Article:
“The element of this story that interests me most is how the beating heart of nerdy, liberal fact-mastery can pump blood into wild social media conspiracy, and send all these smart people down the sort of rabbit hole that leads other groups of Americans to believe that children are being transported inside refrigerators.” Ben Smith in the NYT on the Facebook group for previous Jeopardy! contestants, which became convinced a guy had done a white power hand signal on Jeopardy!
“There is a problem with all this, though, which is that we know what Cummings would have done if he’d been in charge, because we know what he did. He didn’t spend the start of the year trying to wake a sleeping government to the dangers of the virus. He spent it getting Sajid Javid fired as Chancellor of the Exchequer, because he wanted more control over other special advisers.” Rob Hutton on the bizarre spectacle of Dominic Cummings trying to rewrite 2020. (The Critic)
“What Harry represents is the presumption of the unassailability of that comes with confession. Your pain is put out for public consumption but not public debate. Because what monster would debate your pain?” (Hugo Rifkind, The Times)
“At the beginning of the year, the media didn’t want to look panicky, it didn’t want to look weird, so too many of us said things like “don’t worry about coronavirus, worry about the flu” or made fun of Silicon Valley types for refusing to shake hands.” Tom Chivers on the problem with “reading the room” when the room is wrong (Unherd).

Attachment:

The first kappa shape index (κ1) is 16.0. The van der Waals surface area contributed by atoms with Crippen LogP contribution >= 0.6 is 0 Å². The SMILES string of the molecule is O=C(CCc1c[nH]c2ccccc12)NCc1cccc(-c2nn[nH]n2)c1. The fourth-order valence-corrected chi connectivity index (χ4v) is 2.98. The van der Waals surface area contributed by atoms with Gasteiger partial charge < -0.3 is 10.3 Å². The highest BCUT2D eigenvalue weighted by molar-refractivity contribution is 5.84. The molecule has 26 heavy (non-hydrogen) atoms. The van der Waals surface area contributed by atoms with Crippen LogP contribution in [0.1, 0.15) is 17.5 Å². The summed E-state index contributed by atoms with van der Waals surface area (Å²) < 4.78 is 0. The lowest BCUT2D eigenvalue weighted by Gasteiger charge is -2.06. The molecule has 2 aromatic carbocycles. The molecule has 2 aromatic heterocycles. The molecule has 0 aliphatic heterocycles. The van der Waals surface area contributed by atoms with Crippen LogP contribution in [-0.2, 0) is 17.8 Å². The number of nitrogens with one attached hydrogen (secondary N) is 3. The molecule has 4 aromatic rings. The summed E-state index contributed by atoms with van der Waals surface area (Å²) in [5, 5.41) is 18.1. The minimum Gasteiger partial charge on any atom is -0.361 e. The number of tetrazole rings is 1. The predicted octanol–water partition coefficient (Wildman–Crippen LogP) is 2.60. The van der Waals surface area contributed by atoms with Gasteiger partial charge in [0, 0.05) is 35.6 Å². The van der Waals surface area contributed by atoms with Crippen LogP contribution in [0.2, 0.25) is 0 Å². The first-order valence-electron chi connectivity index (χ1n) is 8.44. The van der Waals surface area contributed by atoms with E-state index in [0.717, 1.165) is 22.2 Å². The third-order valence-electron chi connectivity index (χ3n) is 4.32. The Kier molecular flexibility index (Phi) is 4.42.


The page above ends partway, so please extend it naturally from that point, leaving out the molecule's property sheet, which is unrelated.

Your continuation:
“You scooped the bit of Einstein’s brain out of the jar and shook off the excess formaldehyde; then, you put some salt in the crook of your thumb and licked it, after which you took down a shot of cheap room-temperature tequila and sucked on the brain-bit until your mouth went numb.” (Bookforum)
For anyone who got a bit freaked out during Dominic Cummings’s testimony about solar flares, maybe don’t read this paper on “black sky events.”
The native scholar who wasn’t (NYT). Funnily enough, I didn’t include this woman in my “Identity Hoaxers” piece because I thought the case was too old and well-known.
Mitford Bonus Content of the Week
A Dinky sighting! Also, Decca’s son lives in Coventry!
That’s all for now. Buy my book, look after yourself, and see you soon.